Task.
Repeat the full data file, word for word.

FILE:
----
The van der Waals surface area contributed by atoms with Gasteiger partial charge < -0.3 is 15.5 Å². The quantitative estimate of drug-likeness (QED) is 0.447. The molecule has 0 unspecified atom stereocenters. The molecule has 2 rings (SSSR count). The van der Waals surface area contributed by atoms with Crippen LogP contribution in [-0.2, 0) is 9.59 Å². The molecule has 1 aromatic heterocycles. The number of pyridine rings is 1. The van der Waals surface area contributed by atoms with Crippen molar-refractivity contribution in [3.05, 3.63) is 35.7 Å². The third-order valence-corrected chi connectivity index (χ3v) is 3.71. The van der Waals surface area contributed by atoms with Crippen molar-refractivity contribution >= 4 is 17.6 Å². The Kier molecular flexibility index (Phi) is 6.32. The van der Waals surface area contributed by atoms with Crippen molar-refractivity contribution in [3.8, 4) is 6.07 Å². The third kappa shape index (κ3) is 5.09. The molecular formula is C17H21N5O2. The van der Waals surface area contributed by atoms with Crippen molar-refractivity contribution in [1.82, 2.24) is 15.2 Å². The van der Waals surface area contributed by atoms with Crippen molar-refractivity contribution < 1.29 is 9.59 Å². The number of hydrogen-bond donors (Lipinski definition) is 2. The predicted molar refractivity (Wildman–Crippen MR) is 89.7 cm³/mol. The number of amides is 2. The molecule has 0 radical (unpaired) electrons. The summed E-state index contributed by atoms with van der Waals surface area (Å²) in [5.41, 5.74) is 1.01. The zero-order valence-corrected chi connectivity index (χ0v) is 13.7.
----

The van der Waals surface area contributed by atoms with Gasteiger partial charge < -0.3 is 15.5 Å². The quantitative estimate of drug-likeness (QED) is 0.447. The molecule has 0 unspecified atom stereocenters. The molecule has 2 rings (SSSR count). The van der Waals surface area contributed by atoms with Crippen LogP contribution in [-0.2, 0) is 9.59 Å². The molecule has 1 aromatic heterocycles. The number of pyridine rings is 1. The van der Waals surface area contributed by atoms with Crippen molar-refractivity contribution in [3.05, 3.63) is 35.7 Å². The third-order valence-corrected chi connectivity index (χ3v) is 3.71. The van der Waals surface area contributed by atoms with Crippen molar-refractivity contribution >= 4 is 17.6 Å². The Kier molecular flexibility index (Phi) is 6.32. The van der Waals surface area contributed by atoms with Crippen molar-refractivity contribution in [3.8, 4) is 6.07 Å². The third kappa shape index (κ3) is 5.09. The molecular formula is C17H21N5O2. The van der Waals surface area contributed by atoms with Crippen molar-refractivity contribution in [1.82, 2.24) is 15.2 Å². The van der Waals surface area contributed by atoms with Crippen molar-refractivity contribution < 1.29 is 9.59 Å². The number of hydrogen-bond donors (Lipinski definition) is 2. The predicted molar refractivity (Wildman–Crippen MR) is 89.7 cm³/mol. The number of amides is 2. The molecule has 0 radical (unpaired) electrons. The summed E-state index contributed by atoms with van der Waals surface area (Å²) in [5.41, 5.74) is 1.01. The zero-order valence-corrected chi connectivity index (χ0v) is 13.7.